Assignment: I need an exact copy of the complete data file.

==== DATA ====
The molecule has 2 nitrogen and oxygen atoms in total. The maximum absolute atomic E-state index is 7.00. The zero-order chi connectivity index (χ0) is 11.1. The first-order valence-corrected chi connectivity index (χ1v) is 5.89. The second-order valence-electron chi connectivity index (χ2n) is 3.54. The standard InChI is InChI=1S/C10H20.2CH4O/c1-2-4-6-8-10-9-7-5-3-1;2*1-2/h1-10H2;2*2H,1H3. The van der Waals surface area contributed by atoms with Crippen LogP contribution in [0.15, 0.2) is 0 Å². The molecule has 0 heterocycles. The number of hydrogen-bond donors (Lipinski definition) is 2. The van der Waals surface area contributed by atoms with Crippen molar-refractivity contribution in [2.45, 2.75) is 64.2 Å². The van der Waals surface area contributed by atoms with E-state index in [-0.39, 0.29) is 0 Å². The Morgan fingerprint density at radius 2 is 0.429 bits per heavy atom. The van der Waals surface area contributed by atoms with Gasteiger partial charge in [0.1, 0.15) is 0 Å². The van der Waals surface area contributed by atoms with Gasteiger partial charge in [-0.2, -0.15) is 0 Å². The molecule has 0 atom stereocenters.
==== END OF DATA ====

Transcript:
The molecule has 2 nitrogen and oxygen atoms in total. The maximum absolute atomic E-state index is 7.00. The zero-order chi connectivity index (χ0) is 11.1. The first-order valence-corrected chi connectivity index (χ1v) is 5.89. The second-order valence-electron chi connectivity index (χ2n) is 3.54. The standard InChI is InChI=1S/C10H20.2CH4O/c1-2-4-6-8-10-9-7-5-3-1;2*1-2/h1-10H2;2*2H,1H3. The van der Waals surface area contributed by atoms with Crippen LogP contribution in [0.15, 0.2) is 0 Å². The molecule has 0 heterocycles. The number of hydrogen-bond donors (Lipinski definition) is 2. The van der Waals surface area contributed by atoms with Crippen molar-refractivity contribution in [2.45, 2.75) is 64.2 Å². The van der Waals surface area contributed by atoms with E-state index in [-0.39, 0.29) is 0 Å². The Morgan fingerprint density at radius 2 is 0.429 bits per heavy atom. The van der Waals surface area contributed by atoms with Gasteiger partial charge in [0.1, 0.15) is 0 Å². The van der Waals surface area contributed by atoms with Gasteiger partial charge in [-0.2, -0.15) is 0 Å². The molecule has 0 atom stereocenters.